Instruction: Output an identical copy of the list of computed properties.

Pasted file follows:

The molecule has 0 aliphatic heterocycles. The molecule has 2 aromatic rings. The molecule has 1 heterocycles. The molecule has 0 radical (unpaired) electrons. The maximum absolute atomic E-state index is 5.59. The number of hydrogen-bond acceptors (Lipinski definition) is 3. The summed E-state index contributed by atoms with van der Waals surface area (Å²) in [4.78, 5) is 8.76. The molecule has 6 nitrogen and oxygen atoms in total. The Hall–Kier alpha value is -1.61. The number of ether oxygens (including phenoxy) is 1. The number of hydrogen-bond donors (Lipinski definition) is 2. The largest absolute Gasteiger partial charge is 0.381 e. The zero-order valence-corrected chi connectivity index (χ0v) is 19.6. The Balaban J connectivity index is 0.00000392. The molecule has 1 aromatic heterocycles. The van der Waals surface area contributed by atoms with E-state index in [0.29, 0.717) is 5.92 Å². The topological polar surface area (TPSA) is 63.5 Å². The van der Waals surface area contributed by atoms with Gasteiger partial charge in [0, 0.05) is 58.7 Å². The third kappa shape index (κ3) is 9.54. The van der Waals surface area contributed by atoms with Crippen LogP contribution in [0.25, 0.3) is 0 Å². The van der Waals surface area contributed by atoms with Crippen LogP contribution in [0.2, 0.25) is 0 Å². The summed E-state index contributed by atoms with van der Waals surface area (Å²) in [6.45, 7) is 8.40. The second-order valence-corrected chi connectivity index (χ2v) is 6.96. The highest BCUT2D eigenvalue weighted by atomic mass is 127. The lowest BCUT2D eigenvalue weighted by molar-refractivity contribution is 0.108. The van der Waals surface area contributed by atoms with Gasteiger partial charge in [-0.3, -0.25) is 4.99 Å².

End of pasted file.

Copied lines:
The molecule has 0 aliphatic heterocycles. The molecule has 2 aromatic rings. The molecule has 1 heterocycles. The molecule has 0 radical (unpaired) electrons. The maximum absolute atomic E-state index is 5.59. The number of hydrogen-bond acceptors (Lipinski definition) is 3. The summed E-state index contributed by atoms with van der Waals surface area (Å²) in [4.78, 5) is 8.76. The molecule has 6 nitrogen and oxygen atoms in total. The Hall–Kier alpha value is -1.61. The number of ether oxygens (including phenoxy) is 1. The number of hydrogen-bond donors (Lipinski definition) is 2. The largest absolute Gasteiger partial charge is 0.381 e. The zero-order valence-corrected chi connectivity index (χ0v) is 19.6. The Balaban J connectivity index is 0.00000392. The molecule has 1 aromatic heterocycles. The van der Waals surface area contributed by atoms with E-state index in [0.29, 0.717) is 5.92 Å². The topological polar surface area (TPSA) is 63.5 Å². The van der Waals surface area contributed by atoms with Gasteiger partial charge in [0, 0.05) is 58.7 Å². The third kappa shape index (κ3) is 9.54. The van der Waals surface area contributed by atoms with Crippen LogP contribution in [0.25, 0.3) is 0 Å². The van der Waals surface area contributed by atoms with Crippen LogP contribution in [0.2, 0.25) is 0 Å². The summed E-state index contributed by atoms with van der Waals surface area (Å²) in [6.45, 7) is 8.40. The second-order valence-corrected chi connectivity index (χ2v) is 6.96. The highest BCUT2D eigenvalue weighted by atomic mass is 127. The lowest BCUT2D eigenvalue weighted by molar-refractivity contribution is 0.108. The van der Waals surface area contributed by atoms with Gasteiger partial charge in [-0.3, -0.25) is 4.99 Å².